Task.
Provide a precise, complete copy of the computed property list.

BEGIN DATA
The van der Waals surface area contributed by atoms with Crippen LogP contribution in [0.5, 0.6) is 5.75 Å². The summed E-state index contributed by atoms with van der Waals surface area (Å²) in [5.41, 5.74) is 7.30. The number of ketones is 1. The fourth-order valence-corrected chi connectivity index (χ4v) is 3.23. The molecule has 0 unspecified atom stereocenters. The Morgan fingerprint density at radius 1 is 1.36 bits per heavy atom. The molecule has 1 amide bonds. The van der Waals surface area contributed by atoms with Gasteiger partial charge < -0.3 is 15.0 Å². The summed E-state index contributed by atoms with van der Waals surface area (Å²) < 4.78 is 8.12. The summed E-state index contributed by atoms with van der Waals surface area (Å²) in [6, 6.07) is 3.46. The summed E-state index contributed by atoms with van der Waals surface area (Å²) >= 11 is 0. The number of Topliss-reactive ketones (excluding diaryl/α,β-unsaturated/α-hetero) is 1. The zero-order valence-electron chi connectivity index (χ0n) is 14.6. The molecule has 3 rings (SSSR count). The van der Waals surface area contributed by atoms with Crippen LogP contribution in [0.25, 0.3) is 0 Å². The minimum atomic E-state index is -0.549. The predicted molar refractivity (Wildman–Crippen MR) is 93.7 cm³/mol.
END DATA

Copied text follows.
The van der Waals surface area contributed by atoms with Crippen LogP contribution in [0.5, 0.6) is 5.75 Å². The summed E-state index contributed by atoms with van der Waals surface area (Å²) in [5.41, 5.74) is 7.30. The number of ketones is 1. The fourth-order valence-corrected chi connectivity index (χ4v) is 3.23. The molecule has 0 unspecified atom stereocenters. The Morgan fingerprint density at radius 1 is 1.36 bits per heavy atom. The molecule has 1 amide bonds. The van der Waals surface area contributed by atoms with Gasteiger partial charge < -0.3 is 15.0 Å². The summed E-state index contributed by atoms with van der Waals surface area (Å²) < 4.78 is 8.12. The summed E-state index contributed by atoms with van der Waals surface area (Å²) in [6, 6.07) is 3.46. The summed E-state index contributed by atoms with van der Waals surface area (Å²) >= 11 is 0. The number of Topliss-reactive ketones (excluding diaryl/α,β-unsaturated/α-hetero) is 1. The zero-order valence-electron chi connectivity index (χ0n) is 14.6. The molecule has 3 rings (SSSR count). The van der Waals surface area contributed by atoms with Crippen LogP contribution in [0.25, 0.3) is 0 Å². The minimum atomic E-state index is -0.549. The predicted molar refractivity (Wildman–Crippen MR) is 93.7 cm³/mol.